The Holiness Code found in Leviticus urged all Israelites to keep themselves and the land unpolluted through holy obedience to the commands. In Leviticus 18:22 and 20:13 we find explicit references that prohibit homosexual behavior:
With a male you shall not lie as though lying with a woman; it is an abomination.
- Leviticus 18:22
And a aman who will lie with a male as though lying with a woman, they have committed an abomination, the two of them; they shall certainly be put to death; their blood be upon them.
- Leviticus 20:13
Most scholars have long assumed an obvious meaning of these verses, however, revisionists (biblical liberals) have come along an tried to suggest a new understanding of these verses. Their argument rests on the interpretaion and object of the word "abomination" (in the Hebrew "Toebah"). Revisionists will suggest either or both arguments that the "abomination" referenced in each of these verses is 1, in relation to ritual purity (not sin) and/or 2. idolatrous cult practices (not homosexual practice as we understand it today).
1. Revisionists will suggest that "abomination" points to homosexuality as something unclean and against the purity laws on par with eating pork or engaging in intercourse during menstruation. They would argue that the "abomination" is being ceremonially unclean, not inherently sinful. There are three good counter arguments to this suggestion.
First, for the jew ceremonially unclean was synonomous with inherently sinful. The two were not separated in the minds of the Jewish people. One of the major reasons Leviticus exists is to show that God is holy and humanity isn't. Even through ceremonial purity, the Jews (and the rest of humanity) could not live up to God's standards.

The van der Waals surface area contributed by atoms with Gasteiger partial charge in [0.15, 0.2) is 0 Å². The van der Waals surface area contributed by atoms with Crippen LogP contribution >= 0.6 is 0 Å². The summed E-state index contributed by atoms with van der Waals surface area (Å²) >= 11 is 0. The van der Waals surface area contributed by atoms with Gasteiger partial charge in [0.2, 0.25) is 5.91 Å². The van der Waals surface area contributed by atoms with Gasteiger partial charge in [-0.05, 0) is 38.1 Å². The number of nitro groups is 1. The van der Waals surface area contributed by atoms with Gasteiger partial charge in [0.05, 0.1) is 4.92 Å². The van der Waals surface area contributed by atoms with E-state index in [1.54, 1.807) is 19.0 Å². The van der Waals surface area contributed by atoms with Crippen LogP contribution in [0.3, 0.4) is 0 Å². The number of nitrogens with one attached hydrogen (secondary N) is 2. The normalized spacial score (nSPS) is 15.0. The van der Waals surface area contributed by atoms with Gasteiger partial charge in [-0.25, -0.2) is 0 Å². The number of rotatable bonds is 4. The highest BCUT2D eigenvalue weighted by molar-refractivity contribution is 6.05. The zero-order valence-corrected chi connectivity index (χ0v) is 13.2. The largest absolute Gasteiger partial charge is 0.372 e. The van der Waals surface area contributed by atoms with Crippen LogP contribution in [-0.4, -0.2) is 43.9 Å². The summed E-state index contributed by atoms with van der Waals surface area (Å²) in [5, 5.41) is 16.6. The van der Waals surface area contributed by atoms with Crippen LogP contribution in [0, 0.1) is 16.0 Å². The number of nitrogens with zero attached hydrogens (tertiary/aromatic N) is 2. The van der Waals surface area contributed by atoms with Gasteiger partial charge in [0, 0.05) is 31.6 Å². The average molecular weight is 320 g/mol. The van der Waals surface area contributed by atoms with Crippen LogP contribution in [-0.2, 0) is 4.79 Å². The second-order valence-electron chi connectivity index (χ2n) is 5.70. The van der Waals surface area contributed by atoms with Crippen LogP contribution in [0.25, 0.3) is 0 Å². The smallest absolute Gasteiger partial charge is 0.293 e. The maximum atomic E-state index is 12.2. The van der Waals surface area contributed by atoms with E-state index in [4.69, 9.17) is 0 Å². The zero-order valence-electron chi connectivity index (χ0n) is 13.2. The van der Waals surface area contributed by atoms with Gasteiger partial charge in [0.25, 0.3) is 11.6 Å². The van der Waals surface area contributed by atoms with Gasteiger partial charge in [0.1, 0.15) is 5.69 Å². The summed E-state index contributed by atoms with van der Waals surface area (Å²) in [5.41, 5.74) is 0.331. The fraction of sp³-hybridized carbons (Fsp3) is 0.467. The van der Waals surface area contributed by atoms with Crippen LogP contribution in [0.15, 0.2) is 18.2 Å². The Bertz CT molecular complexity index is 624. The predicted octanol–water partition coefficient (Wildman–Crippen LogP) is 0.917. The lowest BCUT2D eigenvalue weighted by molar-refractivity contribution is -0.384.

Second, the fact that homosexuality is singled out as a form of sexual misconduct that is particularly worthy of the designation "abomination" suggests a seriousness to it that not all sins carry. It reminds me of 1 Corinthians 6:18 where Paul writes "Free from sexual immorality. All other sins a man commits are outside of his body, but he who sins sexually sins against his own body." Its not that sexual sin is worse than any other sin, but it is in a class of its own.
Lastly, the punishment of death found in Lev. 20:13 demonstrates the significance of the degree to which homosexuality is abhorrent.
2. The second argument revisionists use is that the "abomination" is a reference to the way homosexuality was practiced in the culture around the Israelites. They suggest that "abomination" in this context relates to Canaanite idolatry and the rituals - sexual or otherwise - practiced in it. They relate the sin not to homosexuality, but to the diety being worshipped while the sexual practice was engaged upon. The natural application is that the context does not speak to homosexuality as we understand it today: as two loving men or women who consensually engage in homoerotic behavior.
The majority of biblical scholars give this argument very little creedence. It is obvious from the text that it is not the cultic or idolatrous element that makes homosexual practice an "abomination" it is the sexual element. All one has to do is look at the context. These Levitical prohibitions fall within a greater pericope of all types of sexual prohibitions. Also, in the Ancient Near Eastern Culture, to ban cult prostitutes was to ban all homosexual intercourse. It wasn't just the sexual misconduct of prostitution, but also the type of prostitution practiced. One scholar (Robert Gagnon) wisely observes "the Levitical rejection of same-sex intercourse depends on Canaanite practices for its validity about as much as the rejection of incest, adultery and bestiality."
It is clear that these two verses clearly name homosexual practice as an abomination and against God's will for humanity.